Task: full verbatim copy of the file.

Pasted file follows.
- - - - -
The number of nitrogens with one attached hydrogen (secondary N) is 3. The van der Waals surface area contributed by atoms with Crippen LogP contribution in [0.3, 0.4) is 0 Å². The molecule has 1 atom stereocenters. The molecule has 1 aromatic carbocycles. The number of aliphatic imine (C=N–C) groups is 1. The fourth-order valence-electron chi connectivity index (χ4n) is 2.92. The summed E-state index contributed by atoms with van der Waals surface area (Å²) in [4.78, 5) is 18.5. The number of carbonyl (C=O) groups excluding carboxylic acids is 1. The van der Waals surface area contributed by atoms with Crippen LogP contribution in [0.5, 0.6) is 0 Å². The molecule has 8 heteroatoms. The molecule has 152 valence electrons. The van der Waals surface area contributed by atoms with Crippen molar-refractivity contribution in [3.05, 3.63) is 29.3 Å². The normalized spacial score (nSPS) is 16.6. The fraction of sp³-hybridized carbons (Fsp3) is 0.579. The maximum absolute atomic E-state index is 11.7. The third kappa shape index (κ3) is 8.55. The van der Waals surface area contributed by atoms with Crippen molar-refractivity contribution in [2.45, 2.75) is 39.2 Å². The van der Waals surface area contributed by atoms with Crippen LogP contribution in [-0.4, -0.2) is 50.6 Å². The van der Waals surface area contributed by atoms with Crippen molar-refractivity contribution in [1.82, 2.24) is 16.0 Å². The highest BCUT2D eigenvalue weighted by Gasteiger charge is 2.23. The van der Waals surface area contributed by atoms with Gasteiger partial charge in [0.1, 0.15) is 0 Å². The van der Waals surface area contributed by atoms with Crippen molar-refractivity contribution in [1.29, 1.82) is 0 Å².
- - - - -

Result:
The number of nitrogens with one attached hydrogen (secondary N) is 3. The van der Waals surface area contributed by atoms with Crippen LogP contribution in [0.3, 0.4) is 0 Å². The molecule has 1 atom stereocenters. The molecule has 1 aromatic carbocycles. The number of aliphatic imine (C=N–C) groups is 1. The fourth-order valence-electron chi connectivity index (χ4n) is 2.92. The summed E-state index contributed by atoms with van der Waals surface area (Å²) in [4.78, 5) is 18.5. The number of carbonyl (C=O) groups excluding carboxylic acids is 1. The van der Waals surface area contributed by atoms with Crippen LogP contribution in [0.5, 0.6) is 0 Å². The molecule has 8 heteroatoms. The molecule has 152 valence electrons. The van der Waals surface area contributed by atoms with Crippen molar-refractivity contribution in [3.05, 3.63) is 29.3 Å². The normalized spacial score (nSPS) is 16.6. The fraction of sp³-hybridized carbons (Fsp3) is 0.579. The maximum absolute atomic E-state index is 11.7. The third kappa shape index (κ3) is 8.55. The van der Waals surface area contributed by atoms with Crippen molar-refractivity contribution in [2.45, 2.75) is 39.2 Å². The van der Waals surface area contributed by atoms with Crippen LogP contribution in [-0.4, -0.2) is 50.6 Å². The van der Waals surface area contributed by atoms with Crippen molar-refractivity contribution in [1.82, 2.24) is 16.0 Å². The highest BCUT2D eigenvalue weighted by Gasteiger charge is 2.23. The van der Waals surface area contributed by atoms with Gasteiger partial charge in [0.1, 0.15) is 0 Å². The van der Waals surface area contributed by atoms with Crippen molar-refractivity contribution in [1.29, 1.82) is 0 Å².